We need to nurture in this country a culture of commemoration where people of all parties and none, irrespective of current political standpoints, can in an inclusive way pay their respects to that brave generation who gave us our national freedom. Commemoration is a respectful acknowledgement of the efforts and achievements of our forebears. It would be an abuse if it were ever progressed with an aggressive intention to diminish another tradition or discomfort its adherents.

We approach a period when the Centenary anniversaries of a very turbulent part of our national history will arise. The enduring significance of the events of these years requires that we mark these signal anniversaries in a very special way. We have much to commemorate and to celebrate. However, it would not be appropriate to reflect on our history without sensitivity to the divisions and differences, then and since, on identities, allegiances and the national future.
In the coming months, the government will resume its consultation, on an inclusive basis, with all parties in the Oireachtas on the arrangements for official Centenary commemorations and other private and community initiatives.

A renewed consultation group has recently been formed to carry forward during this Dáil term the dialogue on commemoration of the Rising and related issues. Work has already commenced on a number of projects of relevance, including the preparation of the records of the Military History Bureau for public access.
An initial assessment of the potential for developments in the GPO complex towards public amenity use will be completed shortly.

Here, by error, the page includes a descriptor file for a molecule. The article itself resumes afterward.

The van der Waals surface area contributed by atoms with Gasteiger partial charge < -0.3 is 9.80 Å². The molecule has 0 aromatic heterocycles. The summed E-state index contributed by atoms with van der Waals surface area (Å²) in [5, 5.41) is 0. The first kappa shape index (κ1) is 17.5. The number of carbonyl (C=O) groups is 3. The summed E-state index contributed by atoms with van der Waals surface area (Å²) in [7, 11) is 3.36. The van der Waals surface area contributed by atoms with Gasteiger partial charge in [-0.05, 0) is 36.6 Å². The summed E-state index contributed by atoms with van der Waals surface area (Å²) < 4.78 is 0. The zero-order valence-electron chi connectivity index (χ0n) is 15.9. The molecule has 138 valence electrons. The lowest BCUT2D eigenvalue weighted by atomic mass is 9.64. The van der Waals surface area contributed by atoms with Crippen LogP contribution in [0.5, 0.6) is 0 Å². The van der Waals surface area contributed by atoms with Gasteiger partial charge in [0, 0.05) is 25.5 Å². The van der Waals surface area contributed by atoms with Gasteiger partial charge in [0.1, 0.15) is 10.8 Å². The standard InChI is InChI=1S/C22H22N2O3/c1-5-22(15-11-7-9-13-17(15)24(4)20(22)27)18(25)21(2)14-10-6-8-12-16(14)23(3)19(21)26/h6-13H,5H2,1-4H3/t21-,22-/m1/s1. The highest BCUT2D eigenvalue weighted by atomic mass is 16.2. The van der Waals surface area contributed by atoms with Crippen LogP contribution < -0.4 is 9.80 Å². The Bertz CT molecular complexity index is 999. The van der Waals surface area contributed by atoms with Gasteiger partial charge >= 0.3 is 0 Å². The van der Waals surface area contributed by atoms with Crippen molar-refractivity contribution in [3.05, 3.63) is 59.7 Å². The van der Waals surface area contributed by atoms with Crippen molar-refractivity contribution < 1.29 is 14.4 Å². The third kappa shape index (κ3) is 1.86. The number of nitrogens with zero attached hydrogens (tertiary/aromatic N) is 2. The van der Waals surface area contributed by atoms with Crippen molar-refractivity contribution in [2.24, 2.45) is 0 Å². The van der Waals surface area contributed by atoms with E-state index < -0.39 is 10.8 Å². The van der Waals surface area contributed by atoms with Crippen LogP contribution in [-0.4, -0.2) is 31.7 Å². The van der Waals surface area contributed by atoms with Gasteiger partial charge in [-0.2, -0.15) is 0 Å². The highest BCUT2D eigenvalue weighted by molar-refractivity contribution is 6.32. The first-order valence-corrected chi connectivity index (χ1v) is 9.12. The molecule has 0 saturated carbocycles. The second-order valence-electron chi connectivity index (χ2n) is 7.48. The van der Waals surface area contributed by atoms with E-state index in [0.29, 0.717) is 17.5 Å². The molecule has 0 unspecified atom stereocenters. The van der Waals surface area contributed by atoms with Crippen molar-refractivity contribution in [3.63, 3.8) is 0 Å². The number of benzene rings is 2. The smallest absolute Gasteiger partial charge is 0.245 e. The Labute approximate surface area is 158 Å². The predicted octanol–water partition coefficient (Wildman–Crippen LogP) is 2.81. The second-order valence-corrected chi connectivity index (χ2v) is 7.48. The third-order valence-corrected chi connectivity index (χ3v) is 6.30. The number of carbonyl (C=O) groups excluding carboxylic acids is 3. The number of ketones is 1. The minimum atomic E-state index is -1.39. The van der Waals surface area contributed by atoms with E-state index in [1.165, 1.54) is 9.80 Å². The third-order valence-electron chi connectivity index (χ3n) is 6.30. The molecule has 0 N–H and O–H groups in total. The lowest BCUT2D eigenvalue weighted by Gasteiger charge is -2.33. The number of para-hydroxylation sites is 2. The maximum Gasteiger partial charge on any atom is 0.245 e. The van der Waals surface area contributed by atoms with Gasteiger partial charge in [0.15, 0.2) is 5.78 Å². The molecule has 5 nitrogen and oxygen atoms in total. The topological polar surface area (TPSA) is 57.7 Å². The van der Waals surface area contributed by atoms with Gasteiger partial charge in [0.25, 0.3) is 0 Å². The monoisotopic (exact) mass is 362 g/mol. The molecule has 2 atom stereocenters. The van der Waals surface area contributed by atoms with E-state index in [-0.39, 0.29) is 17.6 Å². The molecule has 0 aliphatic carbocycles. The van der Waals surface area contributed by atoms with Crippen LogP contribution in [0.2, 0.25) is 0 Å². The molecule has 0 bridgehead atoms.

In April 1923, delivering the graveside oration, here in Kilcrumper Cemetery, Professor William Stockley T.D. said, "Ireland should be allowed to live her own life, and it was in that hope Mr Lynch had lived and died."

Liam Lynch wanted the Irish people to be able to choose their own form of government free from external impediment. Ten years on from the Good Friday Agreement and the first act of all-island self-determination since the 1918 General Election, we should be proud of our successful, vibrant, modern Irish and European nation built on the sacrifices and the courage of those who have gone before us.

The institutions established by the democratic will of the people of this island, North and South, are in place to deal with problems that remain.

In the coming weeks, I will lead the Irish Government delegation at meetings of the North/South Ministerial Council and the British-Irish Council. I will join with my colleagues, the leaders of the Northern Ireland Executive, and other administrations in these islands.

We will discuss important and practical steps to further develop North/South and East/West co-operation as we all work together to meet the new challenges of the 21st century.

In these challenging times, democratically elected leaders must take on the responsibilities given to them by the people to make a better present and a better future for everyone.

The work of building peace, prosperity and reconciliation continues, in the North and across all of Ireland.

Agus sinn ag ceiliúradh shaol Liam Uí Loingsigh inniu, is féidir linn súil a chaitheamh go bródúil ar a bhfuil bainte amach againn.

Níor cheart dúinn ach oiread dearmad a dhéanamh ar an iliomad íobairt a rinne go leor eile dár muintir a chuaigh romhainn, iobairtí a sheas leis an bhfís a bhí ag Liam Ó Loinsigh don tír seo.

Tá dualgas orainn leanacht leis an obair sin, meabhraím daoibh arís gurb iad na híobairtí a rinne sé féin agus a chuid comrádaithe a sheas leis an inspioráid as ar fhás an náisiún atá againn inniu.

Gura fada buan inár gcuimhní é.

Ends.